Coastal Monitoring, Preservation and Research Investments in Brazil

New Wave Media

June 16, 2013

As huge investments are made in Brazil to develop the country`s O&G potential, actions targeting preservation of coastal and underwater ecosystems along the Brazilian coast are still lacking. With the Brazilian coast being 7,491 km long, it is even understandable that the Brazilian government, Petrobras and environmental agencies, find it difficult to expand coastal preservation projects to include the whole coast including the thousands of coastal islands. Petrobras has been making important investments in preservation of coastal and underwater ecosystem along the Brazilian coast, sponsoring far reaching projects in various areas, such as preservation of coastal flora and fauna, fisheries management and environmental education programs for coastal communities.

The impact of uncontrolled and illegal fishing practices has become a serious problem along the Brazilian coast. In Rio de Janeiro, for example, there are proven cases of local fishermen using explosives offshore, and the Lobster colonies in Rio have long been exterminated.

The Brazilian Navy has the mandate to patrol the coastal waters but do not yet have a mandate to arrest or the necessary patrol assets to make a difference. The Brazilian Navy has an ambitious shipbuilding program, which includes a respectable number of coastal and inland waterway patrol craft but these mostly consist of traditional vessels.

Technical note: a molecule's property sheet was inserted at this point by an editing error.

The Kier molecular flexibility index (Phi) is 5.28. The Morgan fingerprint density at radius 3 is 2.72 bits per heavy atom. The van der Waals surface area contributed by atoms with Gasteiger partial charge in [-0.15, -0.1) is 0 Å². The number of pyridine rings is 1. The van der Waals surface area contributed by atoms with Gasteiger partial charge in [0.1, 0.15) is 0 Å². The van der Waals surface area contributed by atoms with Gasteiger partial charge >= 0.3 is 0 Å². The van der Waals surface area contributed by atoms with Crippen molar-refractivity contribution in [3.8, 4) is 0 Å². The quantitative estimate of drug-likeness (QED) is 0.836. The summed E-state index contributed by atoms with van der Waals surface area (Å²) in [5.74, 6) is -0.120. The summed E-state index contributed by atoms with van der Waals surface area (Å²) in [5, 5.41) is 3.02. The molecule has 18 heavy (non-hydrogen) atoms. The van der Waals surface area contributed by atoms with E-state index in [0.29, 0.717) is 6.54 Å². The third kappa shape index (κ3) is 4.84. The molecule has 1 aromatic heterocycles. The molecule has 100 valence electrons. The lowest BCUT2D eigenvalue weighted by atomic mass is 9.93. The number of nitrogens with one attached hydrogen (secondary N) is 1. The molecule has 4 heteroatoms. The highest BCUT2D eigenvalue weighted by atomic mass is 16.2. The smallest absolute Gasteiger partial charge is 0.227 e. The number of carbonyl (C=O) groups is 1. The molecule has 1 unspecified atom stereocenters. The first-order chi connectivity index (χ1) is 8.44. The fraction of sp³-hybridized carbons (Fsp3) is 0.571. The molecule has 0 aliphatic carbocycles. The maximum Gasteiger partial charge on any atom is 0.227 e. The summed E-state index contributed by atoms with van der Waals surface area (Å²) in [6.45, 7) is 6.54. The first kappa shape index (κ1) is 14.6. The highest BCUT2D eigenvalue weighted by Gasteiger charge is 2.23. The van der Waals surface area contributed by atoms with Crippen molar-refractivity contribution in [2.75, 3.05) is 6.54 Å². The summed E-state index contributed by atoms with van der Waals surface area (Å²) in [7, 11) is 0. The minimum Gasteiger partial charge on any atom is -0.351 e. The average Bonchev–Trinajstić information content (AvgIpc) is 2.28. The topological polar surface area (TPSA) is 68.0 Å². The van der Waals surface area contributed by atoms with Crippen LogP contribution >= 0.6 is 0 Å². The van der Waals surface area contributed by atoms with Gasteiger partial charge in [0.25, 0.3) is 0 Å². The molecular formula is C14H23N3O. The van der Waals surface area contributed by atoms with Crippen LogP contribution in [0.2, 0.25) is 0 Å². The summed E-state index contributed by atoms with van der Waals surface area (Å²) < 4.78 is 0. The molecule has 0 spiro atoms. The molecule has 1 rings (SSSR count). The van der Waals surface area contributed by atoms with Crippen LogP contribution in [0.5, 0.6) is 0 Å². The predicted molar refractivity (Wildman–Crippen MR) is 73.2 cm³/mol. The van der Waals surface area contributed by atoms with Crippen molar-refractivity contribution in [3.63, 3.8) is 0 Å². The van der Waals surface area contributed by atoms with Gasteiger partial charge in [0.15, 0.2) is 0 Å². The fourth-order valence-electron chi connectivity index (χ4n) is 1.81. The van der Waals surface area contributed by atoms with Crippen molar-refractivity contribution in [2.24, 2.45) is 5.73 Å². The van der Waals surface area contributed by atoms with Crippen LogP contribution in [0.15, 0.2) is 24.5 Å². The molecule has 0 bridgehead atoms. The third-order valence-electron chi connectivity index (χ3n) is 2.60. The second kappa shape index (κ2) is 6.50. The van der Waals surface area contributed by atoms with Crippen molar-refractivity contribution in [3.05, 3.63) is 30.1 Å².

There is not much apparent planning towards the use of high end subsea technology, such as advanced sonar capabilities and sonar imagery software, along with AUVs for mapping and filming of the thousands of U/W rock formations and reefs along the coast. What may tip the balance in favor of employing cutting edge subsea tech, is the strong influx of leading subsea system and equipment companies from the U.S, France and the U.K to Brazil, many of these companies also cater to the military, or let´s say, defense market. That should do the trick to get the top military echelons interested, as the final decision as to what happens along the Brazilian coast ultimately rests on theirs and the Brazilian government´s shoulders.

There needs to be a serious management plan towards monitoring what goes on along the Brazilian coast, inland and offshore, on the surface, and underwater, including shallow and deep waters.  To the best of my knowledge such a plan does not exist, if it does it is kept a secret by the government. Which makes me wonder why? It is a something that needs to be addressed, and needs to be transparent. As we are, there are hundreds of different coastal environmental projects, with little or no central management or control. As the level of environmental awareness increases among the Brazilian population, it is hoped that the pressure on the government and the military will force an increase in investments targeting coastal monitoring and preservation in Brazil.

 

Claudio Paschoa

 

brazilcoastalfaunafloramonitoringpetrobraspreservationreefsresearchsubseasurface
Paschoa, Claudio
Claudio Paschoa is Marine Technology Reporter's correspondent in Brazil.
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